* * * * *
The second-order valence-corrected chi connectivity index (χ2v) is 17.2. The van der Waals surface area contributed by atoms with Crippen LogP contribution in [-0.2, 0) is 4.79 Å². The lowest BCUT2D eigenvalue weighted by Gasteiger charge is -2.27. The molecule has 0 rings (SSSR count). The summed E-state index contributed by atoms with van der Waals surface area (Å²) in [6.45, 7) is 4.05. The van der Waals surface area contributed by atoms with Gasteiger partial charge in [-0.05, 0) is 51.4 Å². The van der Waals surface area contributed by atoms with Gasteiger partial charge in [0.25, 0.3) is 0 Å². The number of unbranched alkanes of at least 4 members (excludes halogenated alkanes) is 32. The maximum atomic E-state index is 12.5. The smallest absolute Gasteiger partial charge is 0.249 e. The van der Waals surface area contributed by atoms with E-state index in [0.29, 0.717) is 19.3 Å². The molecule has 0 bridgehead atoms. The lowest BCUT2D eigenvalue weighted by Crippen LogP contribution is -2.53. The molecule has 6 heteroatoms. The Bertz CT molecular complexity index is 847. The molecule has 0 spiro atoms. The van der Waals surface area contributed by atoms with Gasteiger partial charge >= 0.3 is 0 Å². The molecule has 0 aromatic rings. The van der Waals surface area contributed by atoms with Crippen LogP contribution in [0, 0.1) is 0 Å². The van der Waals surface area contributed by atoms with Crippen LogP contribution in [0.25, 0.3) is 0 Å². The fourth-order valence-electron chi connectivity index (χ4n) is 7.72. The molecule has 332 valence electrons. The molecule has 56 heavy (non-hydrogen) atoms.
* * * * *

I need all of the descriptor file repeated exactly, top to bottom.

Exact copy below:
The second-order valence-corrected chi connectivity index (χ2v) is 17.2. The van der Waals surface area contributed by atoms with Crippen LogP contribution in [-0.2, 0) is 4.79 Å². The lowest BCUT2D eigenvalue weighted by Gasteiger charge is -2.27. The molecule has 0 rings (SSSR count). The summed E-state index contributed by atoms with van der Waals surface area (Å²) in [6.45, 7) is 4.05. The van der Waals surface area contributed by atoms with Gasteiger partial charge in [-0.05, 0) is 51.4 Å². The van der Waals surface area contributed by atoms with Gasteiger partial charge in [0.25, 0.3) is 0 Å². The number of unbranched alkanes of at least 4 members (excludes halogenated alkanes) is 32. The maximum atomic E-state index is 12.5. The smallest absolute Gasteiger partial charge is 0.249 e. The van der Waals surface area contributed by atoms with E-state index in [0.29, 0.717) is 19.3 Å². The molecule has 0 bridgehead atoms. The lowest BCUT2D eigenvalue weighted by Crippen LogP contribution is -2.53. The molecule has 6 heteroatoms. The Bertz CT molecular complexity index is 847. The molecule has 0 spiro atoms. The van der Waals surface area contributed by atoms with Gasteiger partial charge >= 0.3 is 0 Å². The molecule has 0 aromatic rings. The van der Waals surface area contributed by atoms with Crippen LogP contribution in [0, 0.1) is 0 Å². The van der Waals surface area contributed by atoms with Crippen LogP contribution in [0.25, 0.3) is 0 Å². The fourth-order valence-electron chi connectivity index (χ4n) is 7.72. The molecule has 332 valence electrons. The molecule has 56 heavy (non-hydrogen) atoms.